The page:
Luke 15:14 And when he had spent all, there arose a mighty famine in that land;

KJV Verse: 

Luke 15:14 And when he had spent all, there arose a mighty famine in that land; and he began to be in want.

Greek Verse: 

Literal Alternative: 

After his  using up, however, everything, it came into being, a famine mighty, down on the domain there, and he himself began to fail. 

Hidden Meaning: 

This verse has several uncommon words and one unique one. The first part is changed a little because it is a specific structure in Greek (the absolute genitive), which has no exact equivalent in English. Some misleading translation are used as well. 

The Greek word translated as "but" means "but", "however", and "on the other hand". Since it always falls in the second position, translating it as "however" often captures its feeling better. 

"When" is added to make the following words a depended clause. With this word structure adding "while" or "after" allows us to preserve the forms of the words.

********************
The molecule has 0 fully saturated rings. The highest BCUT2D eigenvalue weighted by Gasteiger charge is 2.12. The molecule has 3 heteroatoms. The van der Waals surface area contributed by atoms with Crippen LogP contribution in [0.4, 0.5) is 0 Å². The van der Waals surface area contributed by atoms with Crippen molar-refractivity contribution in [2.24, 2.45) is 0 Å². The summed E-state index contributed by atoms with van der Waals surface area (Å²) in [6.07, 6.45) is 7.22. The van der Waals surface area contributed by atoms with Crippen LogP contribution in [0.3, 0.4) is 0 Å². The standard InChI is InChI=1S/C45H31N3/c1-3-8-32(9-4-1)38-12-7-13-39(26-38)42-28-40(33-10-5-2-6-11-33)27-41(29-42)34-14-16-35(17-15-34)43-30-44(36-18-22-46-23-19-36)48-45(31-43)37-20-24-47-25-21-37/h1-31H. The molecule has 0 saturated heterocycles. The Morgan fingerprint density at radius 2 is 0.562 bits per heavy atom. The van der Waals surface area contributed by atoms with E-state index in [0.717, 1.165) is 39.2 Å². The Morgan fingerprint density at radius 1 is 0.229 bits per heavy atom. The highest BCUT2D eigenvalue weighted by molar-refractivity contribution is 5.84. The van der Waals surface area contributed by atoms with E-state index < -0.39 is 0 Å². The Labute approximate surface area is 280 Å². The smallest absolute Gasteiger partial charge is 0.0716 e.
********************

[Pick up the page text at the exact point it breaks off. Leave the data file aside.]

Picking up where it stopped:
The word translated as "he" is the Greek word commonly translated as pronouns in English.  The word means "the same" when used as an adjective.  The form here is actually "his". 

"Had spent" is a Greek verb used only by Jesus here. It means to "spend", "consume", and  "use up".  The form is an adjective, "using up" or "spending".

The word translated as "all" is the Greek adjective meaning "all", "the whole", "every," and similar ideas. When it is used as a noun in the plural we would say "everything." 

The word translated as "there arose" is misleading. The verb means "to become," It is not the common Greek word translated that as "arise". This word means "to enter into a new state". In Greek, especially as used by Christ, it is the opposite of "being," which is existence in the current state. "Comes into being" best captures the idea in English. 

"Mighty" is an adjective that means "strong", "mighty," and "violent." It is somewhat uncommon. 

"Famine" is the Greek word for "hunger", and "famine". It is an uncommon word for Jesus to use. 

The word translated as "in" is also misleading. It means "down from", "down into", "against", "opposite", "separately", "at a time", "towards", "in accordance with", "concerning", "corresponding with", "during the course of a period," and "severally."  Here, the sense is "down in". 

The word translated as "that" is an adjective that highlights its noun as in a specific place from a word that means "there."